Unschooling Record Keeping

I am often asked how we can unschool and still keep records. Many people view unschooling and recordkeeping as being at odds with one another. Granted, quantifying your child’s education is not really what most unschoolers want to do.  But, many state homeschool regulations require some type of records.

Creating a System

Since I have a monthly progress report requirement, I created a daily log sheet. These go into a 3-ring notebook — one notebook for each child. The information on these include name of child, grade level, space to fill in the date, and space to fill in the day # of the school year. Each sheet covers one day, with subject areas on both sides. 

The following categories are included, with space to fill in time spent on each subject and a brief (or detailed) description:

Language Arts


Social Sciences

Science and Technology

Art & Music

Physical Education

Religion and Philosophy

Foreign Language

Field Trips

Independent Living Skills

Volunteer Work


You can now view and save sample pages of my log sheets in .pdf format

Page One

Page Two

Tracking Time

I try to keep track of approximate times spent on each subject. With some things it’s easy to figure time — a movie is x number of minutes, for example. Others are a bit more difficult; in those cases I figure an approximate time. And, it goes without saying that not all subjects are covered each day. That’s not how unschooling (or life) works.

With these log sheets preprinted and in a notebook, it’s easy to grab the notebook and write in whatever activity you see occurring. I quickly learned it is important to do this daily. It’s really difficult to remember back two or three weeks what each child did and when they did it!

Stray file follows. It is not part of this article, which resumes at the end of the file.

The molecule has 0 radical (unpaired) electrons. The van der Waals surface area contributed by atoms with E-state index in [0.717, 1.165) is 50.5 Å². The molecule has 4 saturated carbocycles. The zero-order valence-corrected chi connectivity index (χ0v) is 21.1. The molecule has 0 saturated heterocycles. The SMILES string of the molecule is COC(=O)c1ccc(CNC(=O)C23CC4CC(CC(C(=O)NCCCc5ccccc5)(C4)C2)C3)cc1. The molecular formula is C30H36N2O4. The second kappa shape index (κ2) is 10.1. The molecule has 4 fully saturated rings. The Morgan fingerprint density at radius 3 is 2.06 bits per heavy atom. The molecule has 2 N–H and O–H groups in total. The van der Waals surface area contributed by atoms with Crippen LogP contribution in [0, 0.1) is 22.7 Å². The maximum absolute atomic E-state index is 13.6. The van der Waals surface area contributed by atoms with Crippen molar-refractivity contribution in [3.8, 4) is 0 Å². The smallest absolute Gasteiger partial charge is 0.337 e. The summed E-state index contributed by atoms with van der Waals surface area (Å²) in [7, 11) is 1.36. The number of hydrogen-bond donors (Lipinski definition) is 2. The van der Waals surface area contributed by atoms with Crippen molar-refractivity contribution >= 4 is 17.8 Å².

I keep track of movies, books, audiobooks, workbooks, board games, computer games, online activity, letter writing, discussions, questions and answers, research, field trips, etc. I even include household chores under the Independent Living Skills section. You can be very detailed about these activities or you can note general topics covered. It’s up to you and your needs.

When it’s time to turn in our monthly progress reports, I go through each subject and list the different things done by each child. I divide the subject areas into subtopics – subtopics of Social Sciences could include American History, World History, Civics, Current Events, or Geography. If I see one area not being covered, I’m not worried — these reports are only for my information and to satisfy the church school requirement. I also believe, though, that down the road these reports will make it easier to prepare transcripts or portfolios for college admissions.

Track These Too

The only other thing I do is keep a spreadsheet of books, videos, audiobooks, “educational” TV programs, etc, used by my children. The list includes the date, the book title (or video, etc.), and the author. If you do nothing else, I strongly urge keeping such a list. When you look it over at the end of the school year, you will be amazed at the wide variety of topics your child covered while reading books and watching videos. I know I always am.

Author’s Note:  By the time my children reached high school, this system fell by the wayside. They were pretty much independent learners by then and often I didn’t know what they were working on. Also, I no longer had to submit monthly progress reports.

Copyright March 1999, May 2021

1 thought on “Unschooling Record Keeping”

  1. Nice and simple – which is always the best. I did something similar but just had it all in a spreadsheet. I usually had my computer on during the day, so easy to type in real quick. I would also suggest making it a habit to sit down each day in the evening, and write stuff down. It can be hard to do it when you see it, and easy to forget to do at all. And I also wouldn’t worry when you do forget to write something in. I never included all we did no one would believe it anyway. 😉


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